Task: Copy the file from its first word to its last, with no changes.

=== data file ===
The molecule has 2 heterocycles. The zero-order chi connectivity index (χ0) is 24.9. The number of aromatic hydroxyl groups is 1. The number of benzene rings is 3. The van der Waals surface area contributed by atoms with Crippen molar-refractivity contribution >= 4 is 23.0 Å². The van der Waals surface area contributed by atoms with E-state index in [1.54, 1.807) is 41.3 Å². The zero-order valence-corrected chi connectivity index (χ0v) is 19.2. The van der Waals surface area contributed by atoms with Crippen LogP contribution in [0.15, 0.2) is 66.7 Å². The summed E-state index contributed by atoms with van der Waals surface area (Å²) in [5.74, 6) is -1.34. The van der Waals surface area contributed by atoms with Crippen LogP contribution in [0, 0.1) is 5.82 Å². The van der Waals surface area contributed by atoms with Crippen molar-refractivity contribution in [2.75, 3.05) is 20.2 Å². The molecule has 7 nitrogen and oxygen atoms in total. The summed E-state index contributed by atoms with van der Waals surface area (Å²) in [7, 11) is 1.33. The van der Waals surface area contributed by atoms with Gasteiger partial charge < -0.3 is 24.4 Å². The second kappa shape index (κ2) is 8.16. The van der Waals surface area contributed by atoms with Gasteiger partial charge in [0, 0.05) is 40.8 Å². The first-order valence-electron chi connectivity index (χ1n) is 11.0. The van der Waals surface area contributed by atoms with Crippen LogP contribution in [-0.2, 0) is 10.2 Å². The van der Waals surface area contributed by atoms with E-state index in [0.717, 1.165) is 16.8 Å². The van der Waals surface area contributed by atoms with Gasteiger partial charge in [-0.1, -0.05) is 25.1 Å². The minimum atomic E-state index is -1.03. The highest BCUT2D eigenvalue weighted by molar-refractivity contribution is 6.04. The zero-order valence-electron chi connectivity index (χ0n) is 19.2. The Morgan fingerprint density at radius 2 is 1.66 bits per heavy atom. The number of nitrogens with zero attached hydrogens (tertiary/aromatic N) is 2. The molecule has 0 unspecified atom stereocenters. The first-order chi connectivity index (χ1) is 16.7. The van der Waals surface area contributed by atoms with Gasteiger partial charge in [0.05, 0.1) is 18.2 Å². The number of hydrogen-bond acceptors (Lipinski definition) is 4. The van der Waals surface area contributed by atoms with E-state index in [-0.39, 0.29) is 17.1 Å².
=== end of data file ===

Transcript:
The molecule has 2 heterocycles. The zero-order chi connectivity index (χ0) is 24.9. The number of aromatic hydroxyl groups is 1. The number of benzene rings is 3. The van der Waals surface area contributed by atoms with Crippen molar-refractivity contribution >= 4 is 23.0 Å². The van der Waals surface area contributed by atoms with E-state index in [1.54, 1.807) is 41.3 Å². The zero-order valence-corrected chi connectivity index (χ0v) is 19.2. The van der Waals surface area contributed by atoms with Crippen LogP contribution in [0.15, 0.2) is 66.7 Å². The summed E-state index contributed by atoms with van der Waals surface area (Å²) in [5.74, 6) is -1.34. The van der Waals surface area contributed by atoms with Crippen LogP contribution in [0, 0.1) is 5.82 Å². The van der Waals surface area contributed by atoms with Crippen molar-refractivity contribution in [2.75, 3.05) is 20.2 Å². The molecule has 7 nitrogen and oxygen atoms in total. The summed E-state index contributed by atoms with van der Waals surface area (Å²) in [7, 11) is 1.33. The van der Waals surface area contributed by atoms with Gasteiger partial charge < -0.3 is 24.4 Å². The second kappa shape index (κ2) is 8.16. The van der Waals surface area contributed by atoms with Gasteiger partial charge in [0, 0.05) is 40.8 Å². The first-order valence-electron chi connectivity index (χ1n) is 11.0. The van der Waals surface area contributed by atoms with Crippen LogP contribution in [-0.2, 0) is 10.2 Å². The van der Waals surface area contributed by atoms with E-state index in [0.717, 1.165) is 16.8 Å². The van der Waals surface area contributed by atoms with Gasteiger partial charge in [-0.1, -0.05) is 25.1 Å². The minimum atomic E-state index is -1.03. The highest BCUT2D eigenvalue weighted by molar-refractivity contribution is 6.04. The zero-order valence-electron chi connectivity index (χ0n) is 19.2. The Morgan fingerprint density at radius 2 is 1.66 bits per heavy atom. The number of nitrogens with zero attached hydrogens (tertiary/aromatic N) is 2. The molecule has 0 unspecified atom stereocenters. The first-order chi connectivity index (χ1) is 16.7. The van der Waals surface area contributed by atoms with Gasteiger partial charge in [0.05, 0.1) is 18.2 Å². The number of hydrogen-bond acceptors (Lipinski definition) is 4. The van der Waals surface area contributed by atoms with E-state index in [-0.39, 0.29) is 17.1 Å².